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J Bacteriol. 2003 Sep;185(18):5611-26.

Physiological studies of Escherichia coli strain MG1655: growth defects and apparent cross-regulation of gene expression.

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  • 1Department of Plant and Microbial Biology, University of California, Berkeley, California 94720-3102, USA.

Abstract

Escherichia coli strain MG1655 was chosen for sequencing because the few mutations it carries (ilvG rfb-50 rph-1) were considered innocuous. However, it has a number of growth defects. Internal pyrimidine starvation due to polarity of the rph-1 allele on pyrE was problematic in continuous culture. Moreover, the isolate of MG1655 obtained from the E. coli Genetic Stock Center also carries a large deletion around the fnr (fumarate-nitrate respiration) regulatory gene. Although studies on DNA microarrays revealed apparent cross-regulation of gene expression between galactose and lactose metabolism in the Stock Center isolate of MG1655, this was due to the occurrence of mutations that increased lacY expression and suppressed slow growth on galactose. The explanation for apparent cross-regulation between galactose and N-acetylglucosamine metabolism was similar. By contrast, cross-regulation between lactose and maltose metabolism appeared to be due to generation of internal maltosaccharides in lactose-grown cells and may be physiologically significant. Lactose is of restricted distribution: it is normally found together with maltosaccharides, which are starch degradation products, in the mammalian intestine. Strains designated MG1655 and obtained from other sources differed from the Stock Center isolate and each other in several respects. We confirmed that use of other E. coli strains with MG1655-based DNA microarrays works well, and hence these arrays can be used to study any strain of interest. The responses to nitrogen limitation of two urinary tract isolates and an intestinal commensal strain isolated recently from humans were remarkably similar to those of MG1655.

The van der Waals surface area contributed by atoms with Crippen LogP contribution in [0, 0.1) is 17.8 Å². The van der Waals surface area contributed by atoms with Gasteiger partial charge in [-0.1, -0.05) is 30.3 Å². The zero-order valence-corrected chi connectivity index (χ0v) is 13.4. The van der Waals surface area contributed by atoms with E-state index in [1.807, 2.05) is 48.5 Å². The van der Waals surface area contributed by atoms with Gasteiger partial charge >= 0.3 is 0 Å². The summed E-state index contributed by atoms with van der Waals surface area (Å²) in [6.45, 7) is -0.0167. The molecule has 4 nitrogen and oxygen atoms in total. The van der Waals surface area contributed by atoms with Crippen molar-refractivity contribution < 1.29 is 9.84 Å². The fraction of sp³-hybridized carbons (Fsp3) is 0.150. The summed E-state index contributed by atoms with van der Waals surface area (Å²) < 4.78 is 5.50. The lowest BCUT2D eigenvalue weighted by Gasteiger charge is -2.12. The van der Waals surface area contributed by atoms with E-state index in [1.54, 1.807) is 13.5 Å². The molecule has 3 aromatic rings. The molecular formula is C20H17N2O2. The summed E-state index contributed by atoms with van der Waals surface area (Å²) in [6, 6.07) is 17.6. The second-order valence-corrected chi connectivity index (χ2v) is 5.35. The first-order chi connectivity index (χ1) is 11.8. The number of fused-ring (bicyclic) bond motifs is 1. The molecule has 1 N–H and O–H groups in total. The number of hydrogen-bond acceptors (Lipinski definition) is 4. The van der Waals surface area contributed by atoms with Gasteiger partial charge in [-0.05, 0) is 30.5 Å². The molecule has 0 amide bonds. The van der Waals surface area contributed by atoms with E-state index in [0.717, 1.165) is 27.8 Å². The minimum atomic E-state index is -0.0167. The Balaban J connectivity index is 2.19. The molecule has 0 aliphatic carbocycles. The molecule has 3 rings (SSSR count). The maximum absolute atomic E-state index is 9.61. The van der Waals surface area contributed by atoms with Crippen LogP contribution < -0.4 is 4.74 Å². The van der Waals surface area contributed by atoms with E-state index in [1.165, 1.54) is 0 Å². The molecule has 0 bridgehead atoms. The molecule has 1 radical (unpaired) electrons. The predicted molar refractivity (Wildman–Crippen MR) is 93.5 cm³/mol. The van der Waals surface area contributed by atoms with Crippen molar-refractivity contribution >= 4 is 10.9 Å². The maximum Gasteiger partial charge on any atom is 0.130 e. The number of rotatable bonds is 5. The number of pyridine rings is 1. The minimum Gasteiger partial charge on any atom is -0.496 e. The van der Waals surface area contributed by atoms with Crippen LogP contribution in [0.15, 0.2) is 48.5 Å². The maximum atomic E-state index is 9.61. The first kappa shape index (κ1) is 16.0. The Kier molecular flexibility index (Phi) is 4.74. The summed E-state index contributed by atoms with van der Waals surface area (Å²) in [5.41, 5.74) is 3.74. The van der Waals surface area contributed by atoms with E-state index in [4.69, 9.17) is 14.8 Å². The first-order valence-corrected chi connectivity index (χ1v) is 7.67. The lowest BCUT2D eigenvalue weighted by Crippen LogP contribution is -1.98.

PMID:
12949114
[PubMed - indexed for MEDLINE]
PMCID:
PMC193769
Free PMC Article

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